And where in the world did you get the idea that Elu is another name for Proto-Sinhala (“it is now evident that the proto–Sinhalese speakers, namely the Elu speakers came into contact with Prakrit, the language of Buddhism”???) Who told you that? I see no citation for that. Did you think that up yourself? Honey, then you haven’t understood the basics. Go to the blackboard. Write ‘Sinhalese Prakrit (300 BC- 400 AD)’. Draw a horizontal arrow from it. After the arrow write ‘Proto-Sinhala (400 AD-800 AD)’. Another horizontal arrow from that (No! no more jam until you get this) then write ‘Sinhalese Proper (800 AD to present)’. What the arrows mean honey is that Sinhalese Prakrit evolved into Proto-Sinhala, which evolved into Sinhalese proper. See these two dolls? Imagine these two are Sinhalese Prakrit speakers. 700 years pass (I will wave this scarf to show 700 years passing) and hey presto, these two dolls are now…what? Proto-Sinhala speakers, that’s right! So how can they come into contact with Prakrit again? Through time travel? Honey where did you get your PhD? Poona? An excellent university I am sure. You want to be a credit or a discredit to them? Credit? Then pay attention without looking at the Jam cupboard.
Now darling, the second fatal error you are making is in saying “Prakrit, the language of Buddhism”. Honey, it’s the other way around. Prakrit was the language of the land, which became the language of Buddhism when it arrived around 3rd century BC. By the time Buddhism arrived the language called Sinhalese Prakrit was already here, had been here for a few centuries knocking against the palettes of the people and changing into a language distinct from all Indo-Aryan languages of North India. Honey all this time have you been thinking that the monks brought the language here in the 3rd Century BC? Now don’t deny it. You have written; “The study of Brahmi inscriptions shows that monastic language of Prakrit gradually spread to the population over a period of centuries, a process similar to the process of Sanskritisation.” And who do you cite as your authority for this? Susantha Gunetilleke: 1980[iii]!!!. A non-specialist source. (Honey where did you get that PhD again?). Your homework today. Write the following passage from James Gair; 1981, “Sinhala, An Indo Aryan Isolate” twenty times.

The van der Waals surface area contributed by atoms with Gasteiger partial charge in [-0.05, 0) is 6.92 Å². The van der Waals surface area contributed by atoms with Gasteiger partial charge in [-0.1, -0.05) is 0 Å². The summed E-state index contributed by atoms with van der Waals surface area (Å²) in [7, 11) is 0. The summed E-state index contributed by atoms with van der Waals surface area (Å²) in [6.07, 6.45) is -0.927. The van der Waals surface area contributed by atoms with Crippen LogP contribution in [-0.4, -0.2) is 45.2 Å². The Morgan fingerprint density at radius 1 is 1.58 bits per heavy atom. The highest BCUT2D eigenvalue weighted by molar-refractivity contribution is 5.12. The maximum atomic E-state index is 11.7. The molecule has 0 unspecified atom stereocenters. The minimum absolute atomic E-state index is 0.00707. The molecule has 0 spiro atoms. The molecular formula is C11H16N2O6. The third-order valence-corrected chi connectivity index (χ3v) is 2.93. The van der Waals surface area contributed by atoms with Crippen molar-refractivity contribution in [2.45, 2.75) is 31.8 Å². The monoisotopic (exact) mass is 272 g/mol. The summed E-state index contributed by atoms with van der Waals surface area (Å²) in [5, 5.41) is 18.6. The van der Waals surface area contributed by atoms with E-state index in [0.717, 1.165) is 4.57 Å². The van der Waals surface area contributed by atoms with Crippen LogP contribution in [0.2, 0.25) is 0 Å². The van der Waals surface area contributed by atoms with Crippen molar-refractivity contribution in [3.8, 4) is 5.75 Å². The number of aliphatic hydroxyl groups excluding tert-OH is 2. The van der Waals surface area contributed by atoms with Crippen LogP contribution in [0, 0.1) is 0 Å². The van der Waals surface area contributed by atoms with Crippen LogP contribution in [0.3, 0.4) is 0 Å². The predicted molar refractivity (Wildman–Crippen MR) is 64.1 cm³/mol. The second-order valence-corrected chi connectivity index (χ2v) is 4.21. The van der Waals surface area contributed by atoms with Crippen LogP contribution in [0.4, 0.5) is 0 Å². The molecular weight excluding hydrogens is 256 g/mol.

“Sinhala tradition has it that the group that brought the languages with them arrived on the date of the parinibbhāna (final passing away) of the Buddha, traditionally 544-543 B.C. As a matter of fact, somewhere around that time does appear to be a reasonable date, since we have inscriptions in Old Sinhala dating from the early second or late third centuries B.C., and by that time the language had already under-gone important changes that made it distinct from any of the Indo-Aryan languages of North India.[iv]”
I know it is a lot of words. But it’s for your own good. We don’t want your colleagues cutting you dead in conferences do we? Or worse, to snigger behind your back? All right, have some jam now.
*The writer can be found at http://ratnawalli.blogspot.co.uk/and email@example.com
[i] Inscriptions of Ceylon, Volume I, Early Brahmi Inscriptions, S. Paranavitana: 1970
[ii] Literary Cultures in History: Reconstructions from South Asia. Edited by Sheldon Pollock. University of California Press, 2003
[iii] Susantha Goonetilleke, Sinhalisation: Migration or Cultural Colonization? Lanka Guardian Vol. 3, No. I, May I, 1980, pp. 22-29, and May 15 1980, pp. 18-19
[iv] “For the present, it would appear that Sinhalese-Prakrit was considerably removed from the Indian Prakrits in the second century BCE (when the earliest Brāhmī cave records appear). This would mean that after the introduction of one or more forms of Prakrit in the island, changes had taken place over a considerable period, perhaps two or more centuries. In all probability, the origin of Sinhalese-Prakrit in the island dates back to a time before the arrival of Prakrit-speaking Buddhist monks in the third century BCE”. –(P 91, The Evolution of an Ethnic Identity, K. Indrapala, 2005)